On August 15, 2021, the Taliban entered the Afghan capital Kabul, culminating a dramatic series of territorial gains, which also ended 20 years of US-led military invasion in the war-torn country.
The Taliban group has marked the first anniversary of their return to power in Afghanistan with a national holiday.
"We fulfilled the obligation of jihad and liberated our country," said Niamatullah Hekmat on Monday.
He is a fighter who entered Kabul on August 15 last year just hours after then-president Ashraf Ghani fled the country.
Exactly a year ago, the group captured Kabul after their nationwide lightning offensive against government forces ended 20 years of US-led military invasion.
A chaotic withdrawal of foreign forces continued until August 31, with tens of thousands of people rushing to Kabul's airport hoping to be evacuated on any flight out of Afghanistan.
Images of crowds storming the airport, climbing atop aircraft – and some clinging to a departing US military cargo plane as it rolled down the runway – aired on news bulletins around the world.
Authorities have so far not announced any official celebrations to mark the anniversary, but state television said it would air special programmes.
Taliban fighters, however, expressed happiness that their movement was now in power.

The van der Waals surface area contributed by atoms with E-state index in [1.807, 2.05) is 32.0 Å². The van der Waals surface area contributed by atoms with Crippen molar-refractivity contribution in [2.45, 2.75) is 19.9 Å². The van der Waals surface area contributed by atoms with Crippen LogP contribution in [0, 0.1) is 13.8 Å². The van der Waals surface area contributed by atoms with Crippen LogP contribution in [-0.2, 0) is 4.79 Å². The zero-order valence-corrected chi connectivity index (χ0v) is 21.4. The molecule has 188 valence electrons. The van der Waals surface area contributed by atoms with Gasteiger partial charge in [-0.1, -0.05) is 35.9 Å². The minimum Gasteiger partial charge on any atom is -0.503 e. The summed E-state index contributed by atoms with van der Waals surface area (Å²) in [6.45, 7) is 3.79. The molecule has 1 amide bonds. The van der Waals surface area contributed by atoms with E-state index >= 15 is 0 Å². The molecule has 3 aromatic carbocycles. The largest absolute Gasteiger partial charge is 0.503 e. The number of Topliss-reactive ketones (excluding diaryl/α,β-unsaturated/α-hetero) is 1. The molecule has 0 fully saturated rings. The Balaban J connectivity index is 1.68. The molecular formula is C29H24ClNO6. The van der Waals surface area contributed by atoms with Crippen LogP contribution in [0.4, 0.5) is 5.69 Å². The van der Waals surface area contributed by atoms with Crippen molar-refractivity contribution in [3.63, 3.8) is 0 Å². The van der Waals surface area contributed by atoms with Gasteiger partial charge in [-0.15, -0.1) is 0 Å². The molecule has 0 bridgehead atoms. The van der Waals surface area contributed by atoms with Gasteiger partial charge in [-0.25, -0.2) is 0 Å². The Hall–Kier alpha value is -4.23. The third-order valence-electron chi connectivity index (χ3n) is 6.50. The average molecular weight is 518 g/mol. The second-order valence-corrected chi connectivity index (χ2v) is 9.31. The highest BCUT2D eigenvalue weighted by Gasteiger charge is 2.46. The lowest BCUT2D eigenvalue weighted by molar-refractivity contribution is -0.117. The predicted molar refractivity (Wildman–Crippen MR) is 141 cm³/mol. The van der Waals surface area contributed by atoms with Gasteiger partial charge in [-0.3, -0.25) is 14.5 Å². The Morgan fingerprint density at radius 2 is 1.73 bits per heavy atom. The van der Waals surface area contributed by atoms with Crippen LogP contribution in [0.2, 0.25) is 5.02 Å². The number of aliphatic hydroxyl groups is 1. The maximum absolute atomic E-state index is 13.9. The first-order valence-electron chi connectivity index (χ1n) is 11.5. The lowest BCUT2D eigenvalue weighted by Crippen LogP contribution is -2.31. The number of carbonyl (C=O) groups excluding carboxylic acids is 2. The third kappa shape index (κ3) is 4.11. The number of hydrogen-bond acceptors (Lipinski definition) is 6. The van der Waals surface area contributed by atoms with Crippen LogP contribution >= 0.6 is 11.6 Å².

"The time when we entered Kabul, and when the Americans left, those were moments of joy," said Hekmat, now a member of the special forces guarding the presidential palace.
A year in power
While Afghans acknowledge a decline in violence since the Taliban seized power, many Afghans continue to struggle to steer through many challenges, including rising prices.
"People coming to our shops are complaining so much of high prices that we shopkeepers have started hating ourselves," said Noor Mohammad, a shopkeeper from Kandahar, the de facto power centre of the Taliban.
For Taliban fighters, however, the joy of victory overshadows the current economic crisis.
"We might be poor, we might be facing hardships, but the white flag of Islam will now fly high forever in Afghanistan", said a fighter guarding a public park in Kabul.